A private company has prematurely pulled the plug on a contract providing education to inmates at High Down prison as the numbers attending lessons meant it has been delivering the service at a loss.  

A4e has provided the Offender Learning and Skills Service (OLASS) to High Down, in Banstead, since 2012, as well as to its neighbouring prison Downview, and 10 other London prisons.   

It was due to continue providing the £17m service until July 2016. 

But this month, A4e announced it has ended early its contract at the 12 prisons because the "heavy impact" of changes to the prison estate have meant the service has not been making a profit.

It is understood that the low number of prisoners attending lessons, due to issues such as staff shortages, has meant A4e - which is paid for the amount of training it provides to individual prisoners, rather than a fixed amount per class - has been delivering the service at a loss.  

An A4e spokeswoman said: "Over the last two years, delivering the service in London has become extremely challenging due to a number of constraints beyond our control and which could not have been anticipated when the contract was let. 

"These have had a heavy impact on learner attendance, completion and achievements. 

"We have been in constant dialogue with the Skills Funding Agency, over the past 12 months, to outline and discuss potential options to enable us to continue delivery of the OLASS contract.  

"We have concluded, in order to not continue to deliver the contract at a loss, to give notice to the Agency to terminate our provision of OLASS4 in London. 

"This has been a very hard decision to make because A4e and its employees are passionate about the delivery of education services to offenders and believe education is critical to an offender’s long-term rehabilitation." 

In the past six months, a number of concerns have been raised with this newspaper by worried relatives and friends of prisoners inside High Down and the conditions they have been experiencing, including claims that inmates stay locked in their cells for up to 23 hours, unable to attend rehabilitative classes - something the Ministry of Justice (MoJ) has denied.

The prison next door, Downview, closed as a women's prison last October and is due to re-open later this year as a Category C resettlement prison for adult men, complete with a new education centre so prisoners can "use their time in custody constructively", according to the MoJ.

On A4e's announcement, Rod Clark, chief executive of the Prisoners' Education Trust, said: "The delivery of education for prisoners across the country is being seriously affected by overcrowding and staff shortages which are leaving people locked up for longer, so they can’t get to class and providers struggle to meet their targets.  

"These pressures are having a negative impact on safety and rehabilitation.  

"It may be that this latest decision by A4e to stop working in London’s prisons is a result of these problems. 

"Education reduces re-offending on release but to benefit from rehabilitation, learners need to be able to go to classes, and receive a good quality and consistent education from teachers who feel confident in their work."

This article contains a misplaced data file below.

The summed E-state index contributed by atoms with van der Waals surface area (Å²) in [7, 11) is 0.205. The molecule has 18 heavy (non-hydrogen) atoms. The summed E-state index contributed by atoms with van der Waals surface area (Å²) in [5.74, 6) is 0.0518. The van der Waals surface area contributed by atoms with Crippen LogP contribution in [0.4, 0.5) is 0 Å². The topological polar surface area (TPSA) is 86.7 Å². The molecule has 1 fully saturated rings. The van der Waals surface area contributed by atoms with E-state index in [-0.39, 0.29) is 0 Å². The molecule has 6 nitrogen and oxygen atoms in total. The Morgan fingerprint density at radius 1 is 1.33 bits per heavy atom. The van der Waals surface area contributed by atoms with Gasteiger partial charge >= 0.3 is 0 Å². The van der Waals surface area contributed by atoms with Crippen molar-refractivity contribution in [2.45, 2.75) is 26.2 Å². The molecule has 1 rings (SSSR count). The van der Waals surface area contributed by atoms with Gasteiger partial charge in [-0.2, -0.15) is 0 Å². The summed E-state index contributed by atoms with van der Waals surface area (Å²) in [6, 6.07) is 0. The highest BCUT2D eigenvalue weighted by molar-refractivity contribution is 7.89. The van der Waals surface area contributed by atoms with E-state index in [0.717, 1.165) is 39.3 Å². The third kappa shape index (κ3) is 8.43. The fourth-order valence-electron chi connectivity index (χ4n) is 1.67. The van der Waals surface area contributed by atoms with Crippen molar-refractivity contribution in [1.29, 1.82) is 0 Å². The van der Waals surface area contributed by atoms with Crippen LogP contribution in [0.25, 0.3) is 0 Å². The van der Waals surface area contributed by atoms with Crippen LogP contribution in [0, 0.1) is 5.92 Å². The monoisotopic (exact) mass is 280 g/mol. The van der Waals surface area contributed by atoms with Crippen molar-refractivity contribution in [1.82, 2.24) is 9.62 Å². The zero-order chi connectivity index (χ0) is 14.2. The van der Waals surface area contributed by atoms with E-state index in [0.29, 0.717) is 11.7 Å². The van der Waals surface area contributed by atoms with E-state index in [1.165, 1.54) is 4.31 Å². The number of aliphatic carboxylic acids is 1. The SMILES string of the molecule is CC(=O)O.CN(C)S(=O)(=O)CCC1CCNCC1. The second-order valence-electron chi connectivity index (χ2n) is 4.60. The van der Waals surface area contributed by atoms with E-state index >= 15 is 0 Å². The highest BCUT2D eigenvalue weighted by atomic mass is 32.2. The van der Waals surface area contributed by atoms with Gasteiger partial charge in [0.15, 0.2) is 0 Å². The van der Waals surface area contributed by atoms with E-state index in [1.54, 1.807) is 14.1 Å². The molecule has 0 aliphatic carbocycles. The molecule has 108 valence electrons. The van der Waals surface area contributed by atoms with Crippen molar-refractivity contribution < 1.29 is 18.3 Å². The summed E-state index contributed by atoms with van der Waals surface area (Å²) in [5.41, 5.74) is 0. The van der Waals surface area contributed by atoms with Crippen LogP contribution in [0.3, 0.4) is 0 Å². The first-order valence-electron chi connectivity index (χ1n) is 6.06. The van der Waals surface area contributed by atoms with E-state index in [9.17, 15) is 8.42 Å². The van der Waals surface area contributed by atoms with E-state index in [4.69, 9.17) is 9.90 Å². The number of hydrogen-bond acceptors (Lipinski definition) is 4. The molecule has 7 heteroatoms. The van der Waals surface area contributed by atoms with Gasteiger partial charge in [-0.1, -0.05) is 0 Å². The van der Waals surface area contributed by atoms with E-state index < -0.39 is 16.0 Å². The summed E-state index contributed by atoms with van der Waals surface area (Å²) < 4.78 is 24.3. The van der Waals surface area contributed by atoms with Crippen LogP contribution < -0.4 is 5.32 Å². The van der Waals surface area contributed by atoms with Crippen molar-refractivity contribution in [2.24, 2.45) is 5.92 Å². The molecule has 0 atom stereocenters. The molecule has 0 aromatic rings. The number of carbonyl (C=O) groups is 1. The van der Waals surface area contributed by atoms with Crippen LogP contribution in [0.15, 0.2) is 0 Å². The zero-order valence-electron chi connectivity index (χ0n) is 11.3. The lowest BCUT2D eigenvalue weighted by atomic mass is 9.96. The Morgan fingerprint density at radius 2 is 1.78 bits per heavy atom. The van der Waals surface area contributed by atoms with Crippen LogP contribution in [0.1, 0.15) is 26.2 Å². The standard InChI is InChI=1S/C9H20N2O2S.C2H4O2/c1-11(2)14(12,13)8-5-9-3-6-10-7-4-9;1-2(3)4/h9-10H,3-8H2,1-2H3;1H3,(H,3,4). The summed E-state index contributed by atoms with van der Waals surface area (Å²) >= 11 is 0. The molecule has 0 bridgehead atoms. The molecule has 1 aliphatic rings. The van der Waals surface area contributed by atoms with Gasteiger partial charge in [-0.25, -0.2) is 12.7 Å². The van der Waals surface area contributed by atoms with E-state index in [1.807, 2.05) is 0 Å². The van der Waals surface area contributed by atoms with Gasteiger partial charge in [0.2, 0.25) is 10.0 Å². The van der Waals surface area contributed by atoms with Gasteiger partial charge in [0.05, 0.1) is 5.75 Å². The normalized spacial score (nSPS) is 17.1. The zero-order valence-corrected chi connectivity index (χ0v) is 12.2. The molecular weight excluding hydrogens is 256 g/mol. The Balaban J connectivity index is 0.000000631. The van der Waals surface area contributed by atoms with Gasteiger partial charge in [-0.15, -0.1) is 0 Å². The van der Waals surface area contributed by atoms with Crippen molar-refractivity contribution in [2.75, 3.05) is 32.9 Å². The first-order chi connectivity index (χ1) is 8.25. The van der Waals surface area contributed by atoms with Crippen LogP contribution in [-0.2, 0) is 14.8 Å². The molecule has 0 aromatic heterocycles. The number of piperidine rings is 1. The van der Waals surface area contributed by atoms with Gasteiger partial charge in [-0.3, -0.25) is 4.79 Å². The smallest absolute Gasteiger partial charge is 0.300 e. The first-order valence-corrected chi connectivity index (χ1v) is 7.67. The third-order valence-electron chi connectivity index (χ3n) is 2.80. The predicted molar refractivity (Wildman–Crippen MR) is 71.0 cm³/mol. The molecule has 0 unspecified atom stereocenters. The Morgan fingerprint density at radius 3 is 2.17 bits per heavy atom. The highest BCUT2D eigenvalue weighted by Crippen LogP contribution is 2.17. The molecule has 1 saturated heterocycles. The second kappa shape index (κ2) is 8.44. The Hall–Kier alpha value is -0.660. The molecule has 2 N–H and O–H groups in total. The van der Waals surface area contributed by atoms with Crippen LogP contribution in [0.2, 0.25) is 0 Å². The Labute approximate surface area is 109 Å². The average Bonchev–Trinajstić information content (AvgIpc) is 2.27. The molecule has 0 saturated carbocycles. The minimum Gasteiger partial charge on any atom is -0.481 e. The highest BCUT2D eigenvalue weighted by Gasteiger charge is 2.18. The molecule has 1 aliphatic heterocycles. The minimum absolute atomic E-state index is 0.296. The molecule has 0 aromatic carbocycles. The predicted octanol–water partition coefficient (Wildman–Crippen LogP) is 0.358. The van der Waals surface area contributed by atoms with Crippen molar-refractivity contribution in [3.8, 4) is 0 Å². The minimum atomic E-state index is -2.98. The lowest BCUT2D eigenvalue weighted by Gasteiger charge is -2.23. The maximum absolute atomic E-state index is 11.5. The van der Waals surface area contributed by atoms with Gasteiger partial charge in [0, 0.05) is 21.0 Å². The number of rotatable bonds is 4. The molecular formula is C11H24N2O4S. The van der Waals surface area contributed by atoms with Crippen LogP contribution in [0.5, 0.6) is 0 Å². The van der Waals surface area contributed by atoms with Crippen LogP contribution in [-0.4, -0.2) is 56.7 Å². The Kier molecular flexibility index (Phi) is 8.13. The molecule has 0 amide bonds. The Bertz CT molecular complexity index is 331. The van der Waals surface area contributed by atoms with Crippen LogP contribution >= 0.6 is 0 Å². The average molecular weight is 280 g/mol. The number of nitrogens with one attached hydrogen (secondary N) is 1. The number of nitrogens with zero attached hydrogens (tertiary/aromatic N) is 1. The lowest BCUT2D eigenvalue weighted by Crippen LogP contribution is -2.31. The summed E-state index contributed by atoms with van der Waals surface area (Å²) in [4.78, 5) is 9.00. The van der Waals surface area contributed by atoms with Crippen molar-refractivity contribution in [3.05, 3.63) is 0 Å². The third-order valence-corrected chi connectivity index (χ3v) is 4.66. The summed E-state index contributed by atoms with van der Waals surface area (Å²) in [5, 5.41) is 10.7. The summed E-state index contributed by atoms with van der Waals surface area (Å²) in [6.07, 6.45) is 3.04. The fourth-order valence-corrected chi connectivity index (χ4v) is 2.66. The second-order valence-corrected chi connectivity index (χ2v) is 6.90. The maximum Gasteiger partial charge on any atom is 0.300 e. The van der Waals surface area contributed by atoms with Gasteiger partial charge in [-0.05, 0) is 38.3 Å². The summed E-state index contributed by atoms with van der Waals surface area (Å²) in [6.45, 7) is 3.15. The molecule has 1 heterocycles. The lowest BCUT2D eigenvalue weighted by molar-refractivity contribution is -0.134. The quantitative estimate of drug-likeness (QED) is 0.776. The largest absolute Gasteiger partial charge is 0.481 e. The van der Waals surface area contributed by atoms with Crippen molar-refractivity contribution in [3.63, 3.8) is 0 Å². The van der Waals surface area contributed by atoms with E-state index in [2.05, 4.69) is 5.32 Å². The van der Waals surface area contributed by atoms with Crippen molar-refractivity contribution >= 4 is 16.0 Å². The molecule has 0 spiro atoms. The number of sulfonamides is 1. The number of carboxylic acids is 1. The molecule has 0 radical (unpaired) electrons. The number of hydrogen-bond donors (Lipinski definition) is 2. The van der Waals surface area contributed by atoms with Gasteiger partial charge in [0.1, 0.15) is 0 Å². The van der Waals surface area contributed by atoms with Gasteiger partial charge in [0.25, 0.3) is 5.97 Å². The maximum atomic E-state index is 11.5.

Juliet Lyon, director of the Prison Reform Trust, said prisoners spending increasing amounts of time locked in their cells is a far cry from the "rehabilitation revolution" championed by the Government and Epsom and Ewell's MP, Chris Grayling, Secretary of State for Justice.

Ms Lyon said: "It's difficult to know precisely why A4e finds itself running this contract at a loss but it is clear that prisoners are spending more and more time locked down in overcrowded cells in under-staffed prisons. 

"Wasting time rather than doing time is a far cry from the rehabilitation revolution. 

"Withdrawal of prison education calls into question both this Government's capacity to award contracts for delivery of essential services and its commitment to rehabilitation.  

"Our prisons are being reduced to warehouses - nothing more."

As well as literacy and numeracy, A4e has provided a range of vocational courses at High Down including cookery, radio production, alcohol awareness, customer service, assertiveness and decision-making, plastering and computer graphics. 

In 2005, High Down's reading group won the Penguin Orange Readers' Group prize and was visited by author Nick Hornby.  

A statement from the Government's Skills Funding Agency said: "A4E’s decision to terminate their London contract was their commercial decision and therefore we cannot comment on this. 

"There has been, and will be, no disruption to the education provision in London prisons." 

It said that discussions are underway "to secure ongoing provision" and it expects to announce A4e's successor in good time for a December handover. 

A MoJ spokesman added: "There has been, and will be, no disruption to the education provision in London prisons. 

"Discussions are ongoing with a potential new provider and A4e will continue to run services until a new contract is awarded." 

A4e will carry on providing its OLASS contract in prisons in the East of England where it said it will "continue to provide offenders with the vital skills and qualifications they need to succeed post-release". 

High Down opened in 1992 and is a Category B local prison for men.  It mainly houses prisoners awaiting trial or directly after conviction, who do not require maximum security but are still deemed to be a danger to the public.  

Do you have concerns about High Down prison? Contact Hardeep Matharu by calling 020 8722 6346 or emailing hmatharu@london.newsquest.co.uk.


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